Just over 30 years ago, Calvin and Hobbes first appeared in print when I was in college. The cartoon series resonated with me strongly, and I have loved sharing it with my kids because of its humor, certainly, but also the way in which it captures a love of life not overly jaded by the trappings of everyday society. I’m not going to go overboard here, but there are some things that perhaps we can all learn from a little boy, his stuffed tiger and a healthy dose of imagination.
Category Archives: Friday Rant
I confess that I have a mild addiction to the tune of a rather particular type of spirits that I go through at the rate of a bottle or so every few months: the very un-American Fernet Branca, a truly wonderful liqueur that not only centers the mind but also settles the stomach and the nerves with just a few sips. While definitely an acquired taste, the lessons of Fernet Branca as applied to procurement, from a leadership role or below, are many.
There’s been an awful lot of debate among both liberals and conservatives on what type of president Donald Trump would be. But I think there’s an even more fun question to ask: If Donald Trump were a chief procurement officer (CPO), what would he be like? I actually think we can begin to arrive at the answer from looking closely at his views on policy — and candidly, it looks like he’d actually be a somewhat effective, if unloved, CPO. Here are some reasons why.
Do you consider your procurement organization to be customer-centric? Are you really concerned about it? The Hackett Group’s report, “The world-class performance advantage: How procurement organizations are reinventing the stakeholder experience,” enumerates some very compelling reasons why you should be. What about your customers? What do they think? Are they satisfied? Or while you are efficiently and relentlessly pursuing your business mission — reduce costs and risk to drive fiscal year profitability — do they think you are more like the Olympia Restaurant?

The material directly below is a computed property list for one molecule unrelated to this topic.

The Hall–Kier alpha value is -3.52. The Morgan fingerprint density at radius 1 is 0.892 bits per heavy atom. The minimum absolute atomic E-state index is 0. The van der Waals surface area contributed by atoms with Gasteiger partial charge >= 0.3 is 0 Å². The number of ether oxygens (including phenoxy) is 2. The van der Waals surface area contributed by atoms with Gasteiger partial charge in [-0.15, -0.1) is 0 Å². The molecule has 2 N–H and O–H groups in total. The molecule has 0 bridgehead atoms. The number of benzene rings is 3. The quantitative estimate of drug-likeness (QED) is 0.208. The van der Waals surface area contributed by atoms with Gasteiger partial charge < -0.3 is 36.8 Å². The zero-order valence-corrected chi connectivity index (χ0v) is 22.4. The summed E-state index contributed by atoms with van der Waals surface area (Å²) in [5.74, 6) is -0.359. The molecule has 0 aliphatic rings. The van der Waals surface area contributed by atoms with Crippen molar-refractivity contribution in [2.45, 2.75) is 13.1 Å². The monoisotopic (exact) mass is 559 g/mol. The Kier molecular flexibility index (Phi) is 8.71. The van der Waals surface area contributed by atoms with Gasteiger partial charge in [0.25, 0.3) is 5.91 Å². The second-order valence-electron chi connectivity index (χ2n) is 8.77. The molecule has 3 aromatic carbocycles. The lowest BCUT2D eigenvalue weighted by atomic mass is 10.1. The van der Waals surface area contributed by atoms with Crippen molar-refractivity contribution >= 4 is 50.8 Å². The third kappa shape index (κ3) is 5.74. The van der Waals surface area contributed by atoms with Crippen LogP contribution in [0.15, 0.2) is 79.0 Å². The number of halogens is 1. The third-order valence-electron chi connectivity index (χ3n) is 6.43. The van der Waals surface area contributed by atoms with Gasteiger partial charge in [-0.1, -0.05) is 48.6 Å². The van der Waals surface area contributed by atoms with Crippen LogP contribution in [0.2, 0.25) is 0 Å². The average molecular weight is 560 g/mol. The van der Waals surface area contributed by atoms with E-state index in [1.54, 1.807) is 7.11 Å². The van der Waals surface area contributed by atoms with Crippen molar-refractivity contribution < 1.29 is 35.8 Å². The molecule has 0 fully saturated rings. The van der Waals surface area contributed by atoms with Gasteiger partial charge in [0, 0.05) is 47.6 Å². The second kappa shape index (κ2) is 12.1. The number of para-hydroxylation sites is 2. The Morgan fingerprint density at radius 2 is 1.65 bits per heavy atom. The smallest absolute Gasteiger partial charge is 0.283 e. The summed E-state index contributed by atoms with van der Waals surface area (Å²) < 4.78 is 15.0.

These days, one cannot swing a dead cat, as the saying goes, without having contact with the “gig economy.” The media are all aflutter — or shall we say, atwitter — about the “gig economy” or “on-demand economy,” both of which usually mean people doing low-skill, low-wage jobs on a contingent basis. The labor economics terms include “precarious jobs” and “casualization of labor.” Now, I’m not judging the “gig economy,” but have we lost our bearings? Has our attention been misdirected away from something much more critical?
In recent months I have noted a disturbing phenomenon: the increasing number of delivery people bringing packages of all sizes to different addresses along my home street. Online retail purchasing of just about anything and delivery of those purchases to residences has created an unprecedented influx of delivery vehicles, all containing a range of different items wrapped in a large amount of (not environmentally friendly) packing materials. Shouldn’t we consider the consequences of our new consumer culture, especially what entails, downstream, in the “last mile”?